width= What old-timey look at the past would be complete without a monorail light trail streetcar? Kansas City politicians are determined to employ 19th-century fixed rail transit, thinking wrongly that it will solve our problems. We’ve written extensively about why rail is bad for Kansas City. You can read about it here.

The most jaw-droppingly insipid claim is that such policies will draw the creative class. Never mind that there is no research to back up this claim — Kansas City already is rapidly becoming a fact-free city. In fact, a vocal proponent of streetcars who claimed to speak for millennials just announced that he is leaving Kansas City for the East Coast to seek greater opportunities. This supports the writings of my Show-Me Institute colleague: the so-called creative class goes where the jobs are, not to streetcars or airports.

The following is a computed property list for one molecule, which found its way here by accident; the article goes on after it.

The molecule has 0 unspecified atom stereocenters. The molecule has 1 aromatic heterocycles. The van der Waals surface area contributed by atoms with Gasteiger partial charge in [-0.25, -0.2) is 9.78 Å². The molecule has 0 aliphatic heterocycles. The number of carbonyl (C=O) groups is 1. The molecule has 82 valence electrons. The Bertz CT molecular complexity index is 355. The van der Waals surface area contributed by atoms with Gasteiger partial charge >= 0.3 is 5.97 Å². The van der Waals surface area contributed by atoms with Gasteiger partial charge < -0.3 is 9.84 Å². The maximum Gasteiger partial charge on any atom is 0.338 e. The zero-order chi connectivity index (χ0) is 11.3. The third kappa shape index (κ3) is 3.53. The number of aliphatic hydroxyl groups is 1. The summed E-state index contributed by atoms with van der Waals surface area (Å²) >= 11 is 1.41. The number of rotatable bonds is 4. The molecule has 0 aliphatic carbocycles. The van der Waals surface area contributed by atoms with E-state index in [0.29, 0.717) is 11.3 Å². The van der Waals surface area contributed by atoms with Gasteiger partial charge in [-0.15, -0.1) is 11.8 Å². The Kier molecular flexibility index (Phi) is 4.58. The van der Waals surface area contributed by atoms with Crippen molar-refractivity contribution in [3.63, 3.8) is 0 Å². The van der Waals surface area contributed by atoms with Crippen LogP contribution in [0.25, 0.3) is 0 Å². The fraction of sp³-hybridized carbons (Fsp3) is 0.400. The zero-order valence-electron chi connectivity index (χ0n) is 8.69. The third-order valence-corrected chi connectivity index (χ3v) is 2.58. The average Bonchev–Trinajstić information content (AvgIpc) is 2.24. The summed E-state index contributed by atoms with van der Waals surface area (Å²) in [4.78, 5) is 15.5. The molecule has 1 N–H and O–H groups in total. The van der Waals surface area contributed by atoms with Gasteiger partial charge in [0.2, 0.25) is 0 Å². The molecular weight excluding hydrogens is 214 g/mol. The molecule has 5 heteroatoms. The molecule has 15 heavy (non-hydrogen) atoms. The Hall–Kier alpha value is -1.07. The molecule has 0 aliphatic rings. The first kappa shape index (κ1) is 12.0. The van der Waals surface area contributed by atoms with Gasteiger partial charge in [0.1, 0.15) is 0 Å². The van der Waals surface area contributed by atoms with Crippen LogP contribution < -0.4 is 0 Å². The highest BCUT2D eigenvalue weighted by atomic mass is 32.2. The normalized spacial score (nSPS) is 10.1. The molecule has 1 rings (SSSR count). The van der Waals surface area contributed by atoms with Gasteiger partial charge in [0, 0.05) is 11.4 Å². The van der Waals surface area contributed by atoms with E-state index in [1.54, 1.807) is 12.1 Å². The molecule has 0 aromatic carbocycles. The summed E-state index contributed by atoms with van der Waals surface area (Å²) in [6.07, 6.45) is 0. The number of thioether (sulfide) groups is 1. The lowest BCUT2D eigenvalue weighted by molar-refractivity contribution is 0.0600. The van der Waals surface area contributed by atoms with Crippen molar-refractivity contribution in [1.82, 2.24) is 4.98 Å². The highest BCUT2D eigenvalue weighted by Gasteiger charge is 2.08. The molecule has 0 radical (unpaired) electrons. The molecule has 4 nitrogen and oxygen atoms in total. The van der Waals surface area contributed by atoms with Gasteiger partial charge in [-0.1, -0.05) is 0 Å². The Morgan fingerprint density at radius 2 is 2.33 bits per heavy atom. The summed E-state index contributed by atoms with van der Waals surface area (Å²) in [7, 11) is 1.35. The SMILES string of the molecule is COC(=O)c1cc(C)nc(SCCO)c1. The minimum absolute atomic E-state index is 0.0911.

Meanwhile, city officials view actual future-looking technologies such as those that Lyft and Uber provide with hostility because officials are mired in 19th-century protectionist cronyism. How are Kansas City officials going to react to the inevitable arrival of driver-less Google cars? Demand that cars undergo a background check? Require that each one contain a detailed street map? This is not forward-thinking; in fact, it’s not thinking.

Speaking of Google, Kansas City Mayor Sly James and others love to extol Google Fiber, as if Kansas City, Mo., won that national bidding war to bring them here a few years ago. We didn’t. We lost to Kansas City, Kan. We were just lucky enough to be next door. Kansas City, Kan., won because they demonstrated small and efficient government, not heavy-handed regulation and federal money.

In looking to create density downtown, city officials are falling over themselves to offer up any sort of taxpayer subsidy, handout, or corporate welfare package to bring density — sometimes just to move jobs two blocks. Yet they are unable or unwilling to deliver basic services to the rest of the city. This is not forward-thinking, it is urban cannibalism.